“The Clearing of Travis Coble is an exercise in excellence when it comes to short story telling. Jonathan Janz manages yet again, to create believable, yet terrifying, characters, and stunning, yet terrifying locations.”

You can read the entire, excellent review right here.

And if you haven’t picked up “The Clearing of Travis Coble” yet, the terror awaits you here.

Available now from Untreed Reads

Available now from Untreed Reads

Have a great night, friends. My kids and I just dropped off a wife-made cake for my grandpa, who turned 89 today. Now I’m gonna go hang with the kids, then the wife, then the current manuscript. And maybe call grandpa one more time before bed.

Bloodshot: A Violent Love Letter

When I first heard about Kindle Worlds, I have to admit that I didn’t see myself participating in the program. Sure, it sounded interesting, but the control freak in me recoiled at the idea of using someone else’s creation to fashion my own narrative.

Until I started thinking about Bloodshot.

Ready to explode onto your Kindle

Ready to explode onto your Kindle

He’s an anti-hero, a loner, a being who will forever exist on the fringes of society. Ordinary human relationships will always be a challenge for him, not so much because he doesn’t feel anything—as you’ll see in my novel, I believe he actually feels a great deal—but because he will forever be immersed in dangerous situations and can never truly grow comfortable in the world most of us know.

So in Bloodshot: Kingdom of Shadows, I explore these ideas and really try to examine the marrow of this iconic anti-hero. I also allow Bloodshot to do what he does best—dish out ultra-violent retribution to those who have it coming. But even the action sequences, I believe, illuminate the ongoing evolution of this character. Whether he’s battling mobsters inside a famous New York landmark or fending off supernatural creatures in the lightless catacombs beneath the city, Bloodshot is developing his own personal code.

In some ways, he is a uniquely innocent character—my story takes place only a year after his blood was replaced by microscopic technological marvels called nanites, which effectively means he was reborn—yet there is also a shady, violent past that haunts him and renders him unable to begin his newer existence with a completely fresh slate. The tension between what Bloodshot once was and what Bloodshot now is creates a supercharged conflict within him as he decides what he will someday become.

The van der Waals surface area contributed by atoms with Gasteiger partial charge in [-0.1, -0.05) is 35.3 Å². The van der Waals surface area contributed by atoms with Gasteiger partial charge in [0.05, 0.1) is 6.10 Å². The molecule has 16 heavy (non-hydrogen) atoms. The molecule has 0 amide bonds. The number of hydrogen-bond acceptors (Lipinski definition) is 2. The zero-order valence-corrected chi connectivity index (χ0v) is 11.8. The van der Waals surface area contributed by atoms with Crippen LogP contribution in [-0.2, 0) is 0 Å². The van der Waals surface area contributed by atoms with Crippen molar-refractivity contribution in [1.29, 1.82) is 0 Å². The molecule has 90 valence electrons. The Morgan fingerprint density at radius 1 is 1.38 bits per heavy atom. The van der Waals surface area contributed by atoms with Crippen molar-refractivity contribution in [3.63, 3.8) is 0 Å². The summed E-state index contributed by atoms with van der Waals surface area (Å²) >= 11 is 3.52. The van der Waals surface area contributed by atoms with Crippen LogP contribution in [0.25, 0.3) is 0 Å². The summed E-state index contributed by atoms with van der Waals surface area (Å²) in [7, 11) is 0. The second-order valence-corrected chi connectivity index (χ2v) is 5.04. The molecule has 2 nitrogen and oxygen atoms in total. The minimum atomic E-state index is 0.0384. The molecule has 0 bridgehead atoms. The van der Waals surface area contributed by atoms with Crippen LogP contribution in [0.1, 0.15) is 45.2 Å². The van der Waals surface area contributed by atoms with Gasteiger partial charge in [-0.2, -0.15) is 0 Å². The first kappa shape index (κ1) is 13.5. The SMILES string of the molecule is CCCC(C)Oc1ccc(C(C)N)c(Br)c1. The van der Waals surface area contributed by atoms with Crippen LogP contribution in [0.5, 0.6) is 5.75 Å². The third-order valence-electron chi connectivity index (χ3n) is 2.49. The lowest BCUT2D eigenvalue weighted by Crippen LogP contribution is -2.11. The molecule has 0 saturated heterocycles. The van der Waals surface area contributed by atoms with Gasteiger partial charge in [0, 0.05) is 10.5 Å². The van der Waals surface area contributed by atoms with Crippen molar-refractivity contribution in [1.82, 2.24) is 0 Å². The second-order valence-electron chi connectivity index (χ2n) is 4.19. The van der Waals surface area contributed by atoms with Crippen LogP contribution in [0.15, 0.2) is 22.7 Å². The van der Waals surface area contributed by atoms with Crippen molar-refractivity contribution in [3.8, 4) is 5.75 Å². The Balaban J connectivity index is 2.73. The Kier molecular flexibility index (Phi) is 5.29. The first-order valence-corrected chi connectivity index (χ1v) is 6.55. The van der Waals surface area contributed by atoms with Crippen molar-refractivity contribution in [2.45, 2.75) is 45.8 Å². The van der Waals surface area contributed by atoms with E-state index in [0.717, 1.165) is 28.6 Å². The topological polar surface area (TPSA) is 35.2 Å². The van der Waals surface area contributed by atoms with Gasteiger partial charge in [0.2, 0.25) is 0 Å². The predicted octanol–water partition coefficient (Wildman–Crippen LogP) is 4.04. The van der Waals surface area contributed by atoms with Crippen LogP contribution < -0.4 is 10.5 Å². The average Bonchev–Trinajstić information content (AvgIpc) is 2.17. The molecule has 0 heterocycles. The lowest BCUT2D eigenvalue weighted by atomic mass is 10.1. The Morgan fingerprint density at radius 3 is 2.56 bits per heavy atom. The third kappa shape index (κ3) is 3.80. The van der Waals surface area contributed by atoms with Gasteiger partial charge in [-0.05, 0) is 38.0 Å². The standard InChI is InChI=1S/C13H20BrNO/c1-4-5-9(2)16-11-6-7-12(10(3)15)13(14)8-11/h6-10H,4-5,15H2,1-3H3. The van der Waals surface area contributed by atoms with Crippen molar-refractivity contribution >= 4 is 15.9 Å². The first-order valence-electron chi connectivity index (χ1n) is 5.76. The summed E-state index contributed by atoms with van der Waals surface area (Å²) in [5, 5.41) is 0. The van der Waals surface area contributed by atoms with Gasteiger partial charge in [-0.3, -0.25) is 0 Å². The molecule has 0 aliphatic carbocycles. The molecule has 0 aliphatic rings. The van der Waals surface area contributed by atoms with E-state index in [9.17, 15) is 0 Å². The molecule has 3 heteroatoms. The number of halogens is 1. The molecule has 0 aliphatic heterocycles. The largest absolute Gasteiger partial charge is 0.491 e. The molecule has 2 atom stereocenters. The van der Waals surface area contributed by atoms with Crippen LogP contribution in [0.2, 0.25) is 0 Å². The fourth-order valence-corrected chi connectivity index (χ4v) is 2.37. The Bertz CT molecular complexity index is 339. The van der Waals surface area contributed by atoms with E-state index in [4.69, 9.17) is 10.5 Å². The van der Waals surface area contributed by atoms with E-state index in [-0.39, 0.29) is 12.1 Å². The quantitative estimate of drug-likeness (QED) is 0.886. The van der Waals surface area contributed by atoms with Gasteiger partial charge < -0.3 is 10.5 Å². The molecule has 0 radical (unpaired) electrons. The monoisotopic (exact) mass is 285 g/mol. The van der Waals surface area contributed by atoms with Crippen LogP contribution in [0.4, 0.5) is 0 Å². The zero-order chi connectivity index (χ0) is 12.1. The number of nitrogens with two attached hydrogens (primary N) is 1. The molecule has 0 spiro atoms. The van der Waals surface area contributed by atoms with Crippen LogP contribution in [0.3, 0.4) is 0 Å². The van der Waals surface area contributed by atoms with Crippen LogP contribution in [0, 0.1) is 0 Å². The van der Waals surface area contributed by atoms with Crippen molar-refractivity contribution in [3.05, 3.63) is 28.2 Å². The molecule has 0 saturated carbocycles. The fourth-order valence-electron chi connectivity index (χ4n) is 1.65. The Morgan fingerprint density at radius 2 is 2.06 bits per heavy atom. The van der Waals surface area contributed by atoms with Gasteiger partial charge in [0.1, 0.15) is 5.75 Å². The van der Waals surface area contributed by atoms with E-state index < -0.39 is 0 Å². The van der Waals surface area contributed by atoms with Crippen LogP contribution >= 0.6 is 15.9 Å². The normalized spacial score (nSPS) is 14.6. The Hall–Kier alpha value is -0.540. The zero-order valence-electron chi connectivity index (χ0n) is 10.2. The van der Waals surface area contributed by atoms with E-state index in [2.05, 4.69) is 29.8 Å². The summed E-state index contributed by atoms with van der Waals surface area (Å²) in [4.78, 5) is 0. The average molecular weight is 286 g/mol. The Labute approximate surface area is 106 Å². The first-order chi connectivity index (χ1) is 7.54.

I find that fascinating.

My story is violent; there’s no question about that. Bloodshot is faced with ferocious villains who won’t scruple to destroy lives and to endanger innocent people to further their vicious agendas. And Bloodshot isn’t shy about dispatching these villains with his unique brand of brutality.

Bloodshot1coverB-780

But despite his lethal abilities, Bloodshot is far from an unthinking, unfeeling machine. Bloodshot has a heart, and he doesn’t want innocent people to suffer. No, he might not win any sensitivity awards, and at times his lack of sentimentality makes me cringe. But I believe he wants to do the right thing. He wants the world to be a place of light instead of shadow.

In Bloodshot: Kingdom of Shadows, he will confront the forces of darkness to save an old friend’s life. And I hope you, Dear Reader, will take that journey with him. Whether you’re a long-time fan of Bloodshot or meeting him for the first time, I think you’ll find the journey worth your while.

“It all builds up for an astonishing ending”: Fresh Fiction Reviews THE DARKEST LULLABY!

Hey, friends. I’m poring over the final edits of CASTLE OF SORROWS (coming in July!), editing THE NIGHTMARE GIRL (my January 2015 Joe R. Lansdale-inspired suspense-thriller), and taking a brief respite to post this great new review for THE DARKEST LULLABY, which was my third Samhain Horror novel (for those of you keeping score).

Check it out right here.

Creepy Horror

Creepy Horror